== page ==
Because the high-powered Taser has been so swiftly fielded by so many agencies, there is no consensus on how officers who carry the weapon should be trained. The manufacturer of the weapon, Scottsdale, Ariz.-based Taser International, employs a cadre of trainers and master trainers with the goal of providing instruction to agencies that deploy Tasers, but not every agency follows the Taser International program and even those that do often skirt the issue of whether officers need to be shot with the weapon to understand it.
Steve Tuttle, Taser International’s director of government and law enforcement affairs, says the company itself has relaxed its stance on whether officers should receive a taste of the Taser before they carry the weapon. “The company used to have its national instructor trainers teach that certified instructors should make exposure to the Taser mandatory in basic user programs. Our position currently regarding instructor level training is that we ‘strongly urge’ our instructor candidates to be exposed. We leave it to the decision of individual agencies to make it mandatory or voluntary for the basic user.”
Despite the fact that Taser International no longer emphasizes that all users should be stunned with the weapon, Tuttle believes there are many reasons for departments to consider mandatory exposure. “Officers will understand the importance of safety and survival during field use as well as a better understanding and knowledge of what the Taser can actually do if they have experienced it,” he says.
Taser International has also discovered that one shock from a Taser gun is way more effective than thousands of words from instructors. Tuttle says the company has conducted exhaustive research on the issue of exposure in training, and it has concluded that exposure is the best way to open the eyes of potential users and dispel some of the myths about the Taser.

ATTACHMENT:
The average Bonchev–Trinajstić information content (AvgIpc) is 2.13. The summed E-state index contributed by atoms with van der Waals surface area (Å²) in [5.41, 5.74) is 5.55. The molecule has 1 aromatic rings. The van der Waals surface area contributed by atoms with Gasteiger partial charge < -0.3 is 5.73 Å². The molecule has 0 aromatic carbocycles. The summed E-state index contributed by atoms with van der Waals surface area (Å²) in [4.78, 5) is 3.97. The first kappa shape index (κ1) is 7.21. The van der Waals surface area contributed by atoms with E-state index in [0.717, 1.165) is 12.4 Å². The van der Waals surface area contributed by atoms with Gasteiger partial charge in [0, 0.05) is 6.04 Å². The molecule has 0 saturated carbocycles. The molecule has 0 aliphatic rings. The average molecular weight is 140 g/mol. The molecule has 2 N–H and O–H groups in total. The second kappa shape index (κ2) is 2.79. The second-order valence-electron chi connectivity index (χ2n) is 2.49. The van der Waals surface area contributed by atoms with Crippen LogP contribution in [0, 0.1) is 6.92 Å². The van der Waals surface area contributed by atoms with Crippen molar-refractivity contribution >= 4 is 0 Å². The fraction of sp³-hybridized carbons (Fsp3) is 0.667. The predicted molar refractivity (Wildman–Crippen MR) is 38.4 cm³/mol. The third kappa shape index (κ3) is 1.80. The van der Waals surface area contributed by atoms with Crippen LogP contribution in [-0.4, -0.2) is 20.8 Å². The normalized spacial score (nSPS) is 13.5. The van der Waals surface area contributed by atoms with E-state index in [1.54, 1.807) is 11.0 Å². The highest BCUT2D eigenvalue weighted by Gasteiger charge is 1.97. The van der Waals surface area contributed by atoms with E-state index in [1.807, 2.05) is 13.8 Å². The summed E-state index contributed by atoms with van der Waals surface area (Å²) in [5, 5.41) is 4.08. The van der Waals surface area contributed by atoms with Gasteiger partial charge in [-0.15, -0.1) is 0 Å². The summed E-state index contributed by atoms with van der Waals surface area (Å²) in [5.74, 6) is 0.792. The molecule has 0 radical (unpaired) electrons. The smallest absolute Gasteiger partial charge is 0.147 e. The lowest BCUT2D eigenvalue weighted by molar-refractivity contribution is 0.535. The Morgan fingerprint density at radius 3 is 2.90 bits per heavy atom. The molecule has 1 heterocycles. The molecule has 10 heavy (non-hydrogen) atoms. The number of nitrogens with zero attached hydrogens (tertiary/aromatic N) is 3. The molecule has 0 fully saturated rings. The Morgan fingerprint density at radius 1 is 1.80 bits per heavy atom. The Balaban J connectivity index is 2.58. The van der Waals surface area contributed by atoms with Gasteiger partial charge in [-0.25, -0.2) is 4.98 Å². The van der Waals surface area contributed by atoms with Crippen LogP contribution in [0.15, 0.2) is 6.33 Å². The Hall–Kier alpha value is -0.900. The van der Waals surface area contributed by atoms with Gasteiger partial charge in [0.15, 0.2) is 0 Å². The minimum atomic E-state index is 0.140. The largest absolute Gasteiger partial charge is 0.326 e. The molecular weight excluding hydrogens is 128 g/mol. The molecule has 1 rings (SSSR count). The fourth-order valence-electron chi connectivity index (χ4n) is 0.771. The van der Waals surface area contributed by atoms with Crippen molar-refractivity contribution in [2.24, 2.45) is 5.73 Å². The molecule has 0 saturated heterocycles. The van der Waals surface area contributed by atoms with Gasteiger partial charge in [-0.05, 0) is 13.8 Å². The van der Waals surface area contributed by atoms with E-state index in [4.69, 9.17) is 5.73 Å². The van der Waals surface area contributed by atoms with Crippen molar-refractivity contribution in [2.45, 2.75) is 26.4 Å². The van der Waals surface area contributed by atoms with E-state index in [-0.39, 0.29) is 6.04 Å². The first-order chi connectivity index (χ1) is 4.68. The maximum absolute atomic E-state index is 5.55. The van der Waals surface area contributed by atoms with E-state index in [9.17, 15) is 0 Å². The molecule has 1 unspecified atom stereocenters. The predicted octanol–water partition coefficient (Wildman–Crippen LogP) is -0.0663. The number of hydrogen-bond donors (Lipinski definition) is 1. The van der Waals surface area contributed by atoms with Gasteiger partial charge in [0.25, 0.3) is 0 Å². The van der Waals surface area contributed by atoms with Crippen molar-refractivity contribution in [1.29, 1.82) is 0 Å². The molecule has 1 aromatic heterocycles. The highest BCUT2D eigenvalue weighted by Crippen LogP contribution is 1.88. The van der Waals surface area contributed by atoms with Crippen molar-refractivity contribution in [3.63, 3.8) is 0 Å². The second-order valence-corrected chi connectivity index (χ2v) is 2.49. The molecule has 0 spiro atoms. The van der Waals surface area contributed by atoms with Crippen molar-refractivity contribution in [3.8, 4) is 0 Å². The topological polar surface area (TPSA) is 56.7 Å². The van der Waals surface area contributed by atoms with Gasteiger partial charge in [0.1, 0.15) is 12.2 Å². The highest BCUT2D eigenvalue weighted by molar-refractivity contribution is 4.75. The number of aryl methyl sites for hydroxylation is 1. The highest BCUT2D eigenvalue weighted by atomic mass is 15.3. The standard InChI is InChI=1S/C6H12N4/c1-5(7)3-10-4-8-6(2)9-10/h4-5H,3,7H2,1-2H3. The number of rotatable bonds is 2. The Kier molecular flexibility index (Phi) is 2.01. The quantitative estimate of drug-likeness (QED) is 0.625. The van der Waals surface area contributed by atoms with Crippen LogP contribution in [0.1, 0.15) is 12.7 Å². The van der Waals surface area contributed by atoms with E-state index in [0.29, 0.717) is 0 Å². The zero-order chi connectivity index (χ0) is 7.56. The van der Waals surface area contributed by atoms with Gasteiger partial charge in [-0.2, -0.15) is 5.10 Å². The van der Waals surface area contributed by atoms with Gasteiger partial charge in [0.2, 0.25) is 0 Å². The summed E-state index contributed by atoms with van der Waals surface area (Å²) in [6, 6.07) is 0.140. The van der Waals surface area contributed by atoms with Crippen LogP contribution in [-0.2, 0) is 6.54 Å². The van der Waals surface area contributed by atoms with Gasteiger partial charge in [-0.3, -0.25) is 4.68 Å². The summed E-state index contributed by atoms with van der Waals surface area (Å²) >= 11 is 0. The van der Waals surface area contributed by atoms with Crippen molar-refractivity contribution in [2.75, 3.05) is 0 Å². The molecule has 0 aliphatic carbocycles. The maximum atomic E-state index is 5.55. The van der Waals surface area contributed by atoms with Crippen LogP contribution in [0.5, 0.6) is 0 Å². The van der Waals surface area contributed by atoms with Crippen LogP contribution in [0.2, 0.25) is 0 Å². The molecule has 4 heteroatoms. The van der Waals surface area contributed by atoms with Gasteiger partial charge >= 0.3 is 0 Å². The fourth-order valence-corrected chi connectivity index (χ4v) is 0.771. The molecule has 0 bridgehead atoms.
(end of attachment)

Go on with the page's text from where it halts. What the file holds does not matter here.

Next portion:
One such myth is that the Taser can trigger cardiac arrest. “Those that do not understand the weapon believe that it can stop the target’s heart,” says Tuttle. “This is because they don’t understand how the Taser actually affects the body.” Tuttle believes that one quick way to dispel this concern is to shoot the officer with the Taser and let him or her discover that the weapon is very effective but does no harm.
Even though Taser’s research shows that the weapon has no lasting physical effect on its targets, many agencies are skittish about requiring their officers to take a shock.
Veteran police trainers believe that agencies are gun-shy about Taser exposure because of the legal flak that some encountered when they required officers who carry OC spray to be hit with the spray in training.
In the mid-‘90s, defensive tactics instructors and use-of-force experts nationwide were stressing the importance of exposure to “live” pepper spray (OC) in training. Police trainers argued that officers needed to know what to expect in the field should they receive an indirect hit of pepper spray during a confrontation. Accordingly, trainers structured their pepper spray courses to include light or indirect exposure to their department’s issue pepper spray. In these programs, officers were required to perform a series of tasks such as using a baton, handcuffing a suspect, pulling the trigger of an unloaded firearm, and/or performing a reload of an empty magazine after getting a face full of OC.
Initially some officers resisted the exposure and a few officers even attempted to have the practice stopped through legal action. However, a majority of officers nationwide have now come to realize that OC exposure in training is beneficial.
Taking a hit of OC in training teaches officers the strengths and weaknesses of pepper spray. Also, because the deploying officer has been exposed to OC he or she can easily explain why greater force is required on a subject who manages to overcome the effects of the aerosol.
Use-of-force experts argue that similar benefits can be derived by shooting officers with a Taser in Taser training.